• Find resources you can trust: I have a few select resources that I use regularly (linked below) these are my go-to places to find recipes and tips and tricks. I’ve vetted them so I know if these people recommend something I can trust it. It takes the guess work out of real food for me and I’ve found a lot of yummy new foods through them!
  • Have fun!! Trying new foods can be fun and adventurous, don’t stress, just have fun!

Below are my go-to resources for real food. They all define real food differently but are all incredible resources to begin with. Remember there are many ways to eat real food, so do your research and find what works best for you and your family!

 

My Top Tips for Feeding My Family Real Food on A Budget

Cook Real Food at Home

Hands down the best way to make sure you’re eating real food consistently and doing it on a budget is to cook your real food at home.

Sure, this isn’t always easy. It can be exhausting to have to make dinner night after night, believe me I get it! You’ll want to find some super easy recipes that come together quickly and easily. Crockpot (or Instantpot) recipes are even better!

Check out my round up of my favorite real food comfort food recipes, my yummy homemade peanut butter cups, and smoothies your kids will go nuts for!

Shop Seasonally

This probably applies mostly to produce but if you’re trying to buy peaches in January chances are you’re going to pay a pretty penny for them. Or they’re just not going to be as good. Learn what is in season and shop accordingly.

This magnets will help you choose produce that fits each season. I also pay attention to my store flyer each week, usually grocery stores will have seasonal items on sale (think burgers and hot dogs during grilling season, baking supplies near Christmas, turkey for Thanksgiving, etc).

Make Enough for Leftovers

When I make dinner I try to make sure we will have enough for leftovers. This helps us eat real food for lunches. If I pack up leftovers while I’m cleaning up dinner my husband has a quick, yummy lunch for work the next day. And I have something I can grab and reheat for the kids.

Sometimes our meals don’t leave enough for leftovers for all of us so I might piece together several leftovers to make a lunch. I call it hodgepodge lunch and truthfully my kids love it! They enjoy “shopping” the fridge and helping me piece together a meal for them.

Tacos and a baked potato anyone?

Make Your Real Food Flavorful

It took me a long time and a lot of practice to feel comfortable adding spices to my meals. And if I’m really honest, I’m still learning and I play it pretty safe most of the time.

But what I’ve found is that flavorful food is far more satisfying than bland food. So don’t be afraid to use spices, onions, garlic, and herbs to make your food flavorful and exciting!!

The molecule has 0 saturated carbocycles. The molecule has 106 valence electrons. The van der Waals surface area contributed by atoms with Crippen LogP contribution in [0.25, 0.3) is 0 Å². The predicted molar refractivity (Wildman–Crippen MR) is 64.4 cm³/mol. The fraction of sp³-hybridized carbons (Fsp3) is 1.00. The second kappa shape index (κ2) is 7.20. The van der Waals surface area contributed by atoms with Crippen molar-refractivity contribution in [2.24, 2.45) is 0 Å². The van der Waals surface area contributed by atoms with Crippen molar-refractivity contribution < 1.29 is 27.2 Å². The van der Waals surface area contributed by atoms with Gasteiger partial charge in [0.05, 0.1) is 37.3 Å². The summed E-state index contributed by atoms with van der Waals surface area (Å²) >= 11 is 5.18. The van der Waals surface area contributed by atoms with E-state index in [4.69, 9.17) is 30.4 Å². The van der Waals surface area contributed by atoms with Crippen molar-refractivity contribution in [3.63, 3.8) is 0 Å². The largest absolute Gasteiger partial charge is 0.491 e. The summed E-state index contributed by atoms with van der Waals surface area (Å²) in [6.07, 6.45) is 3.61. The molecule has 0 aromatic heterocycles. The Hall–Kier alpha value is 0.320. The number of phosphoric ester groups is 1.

Use Real Food “Fillers” to Help Meals Stretch

What you’ll find is that many, many people who teach the importance of real food teach the importance of well-sourced proteins and produce. Which is great, except protein is expensive. Especially organic proteins.  I like to use vegetables to help make a meal stretch.

For example, if I’m making a whole chicken in the crockpot I might serve two vegetables and potatoes with it. This helps the chicken to stretch a bit further because there’s more on the table than just chicken and one veggie.

I also add lots of veggies to one pot meals like curries, stews, and casseroles. Vegetables are much less expensive than proteins and will help your meal stretch much farther and keep your budget in check.

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Eat What You Buy

Raise your hand if you’ve ever bought a head of lettuce and then let it sit in your fridge while it rots away!

I’ll wait.

We’ve all done this. We go to the store and buy _______ (fill in the blank) and then never use it.

My best tip for feeding your family real food on a budget is to actually eat what you buy and don’t buy what you won’t eat.

It took me years to finally admit to myself that I don’t like salads and I’m never going to make them at home. Sure, I might order one at a restaurant from time to time but they never taste as good at home.

So rather than buy lettuce and spinach every week and let it wilt in my fridge, I just stopped buying those items. I save probably $5-$7 a week and I can spend that money on something I actually will eat.

Frozen Food can be Real Food Too

Here’s another one of my favorite tricks, buy frozen real food. Just because it’s frozen doesn’t make it real food or not real food. You’ll have to do your research. But I find that buying frozen vegetables is far more economical for my family.

Now I don’t have to worry about that broccoli going bad or buying green beans off season. I wait until my store has a deal on frozen veggies and stock up.

Yes, this means we eat a lot of the same veggies over and over. But when you’re serving them in different ways with different meals you hardly notice.